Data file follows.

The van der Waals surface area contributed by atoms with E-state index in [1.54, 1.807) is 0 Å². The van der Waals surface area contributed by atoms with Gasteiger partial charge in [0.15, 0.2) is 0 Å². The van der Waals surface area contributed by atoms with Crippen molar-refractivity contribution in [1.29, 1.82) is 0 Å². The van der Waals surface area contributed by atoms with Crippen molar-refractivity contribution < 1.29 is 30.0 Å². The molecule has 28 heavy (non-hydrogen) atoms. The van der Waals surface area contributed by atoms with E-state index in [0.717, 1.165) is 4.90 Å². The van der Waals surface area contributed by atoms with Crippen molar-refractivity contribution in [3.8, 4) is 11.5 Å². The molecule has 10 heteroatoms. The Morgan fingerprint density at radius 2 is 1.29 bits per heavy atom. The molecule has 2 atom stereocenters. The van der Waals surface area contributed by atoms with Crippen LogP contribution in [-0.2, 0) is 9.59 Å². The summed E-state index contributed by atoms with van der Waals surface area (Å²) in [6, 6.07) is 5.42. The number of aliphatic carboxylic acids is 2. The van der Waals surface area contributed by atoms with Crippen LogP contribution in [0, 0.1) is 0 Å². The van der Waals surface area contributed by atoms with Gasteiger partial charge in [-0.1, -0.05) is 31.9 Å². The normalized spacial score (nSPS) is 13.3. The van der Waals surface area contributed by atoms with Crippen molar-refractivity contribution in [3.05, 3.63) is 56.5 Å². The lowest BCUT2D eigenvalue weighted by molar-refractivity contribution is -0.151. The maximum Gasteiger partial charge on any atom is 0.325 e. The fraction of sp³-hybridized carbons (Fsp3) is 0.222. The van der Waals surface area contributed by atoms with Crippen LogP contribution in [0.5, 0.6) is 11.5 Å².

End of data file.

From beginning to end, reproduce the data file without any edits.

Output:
The van der Waals surface area contributed by atoms with E-state index in [1.54, 1.807) is 0 Å². The van der Waals surface area contributed by atoms with Gasteiger partial charge in [0.15, 0.2) is 0 Å². The van der Waals surface area contributed by atoms with Crippen molar-refractivity contribution in [1.29, 1.82) is 0 Å². The van der Waals surface area contributed by atoms with Crippen molar-refractivity contribution < 1.29 is 30.0 Å². The molecule has 28 heavy (non-hydrogen) atoms. The van der Waals surface area contributed by atoms with E-state index in [0.717, 1.165) is 4.90 Å². The van der Waals surface area contributed by atoms with Crippen molar-refractivity contribution in [3.8, 4) is 11.5 Å². The molecule has 10 heteroatoms. The Morgan fingerprint density at radius 2 is 1.29 bits per heavy atom. The molecule has 2 atom stereocenters. The van der Waals surface area contributed by atoms with Crippen LogP contribution in [-0.2, 0) is 9.59 Å². The summed E-state index contributed by atoms with van der Waals surface area (Å²) in [6, 6.07) is 5.42. The number of aliphatic carboxylic acids is 2. The van der Waals surface area contributed by atoms with Crippen LogP contribution in [0, 0.1) is 0 Å². The van der Waals surface area contributed by atoms with Gasteiger partial charge in [-0.1, -0.05) is 31.9 Å². The normalized spacial score (nSPS) is 13.3. The van der Waals surface area contributed by atoms with Crippen molar-refractivity contribution in [3.05, 3.63) is 56.5 Å². The lowest BCUT2D eigenvalue weighted by molar-refractivity contribution is -0.151. The maximum Gasteiger partial charge on any atom is 0.325 e. The fraction of sp³-hybridized carbons (Fsp3) is 0.222. The van der Waals surface area contributed by atoms with Crippen LogP contribution in [0.5, 0.6) is 11.5 Å².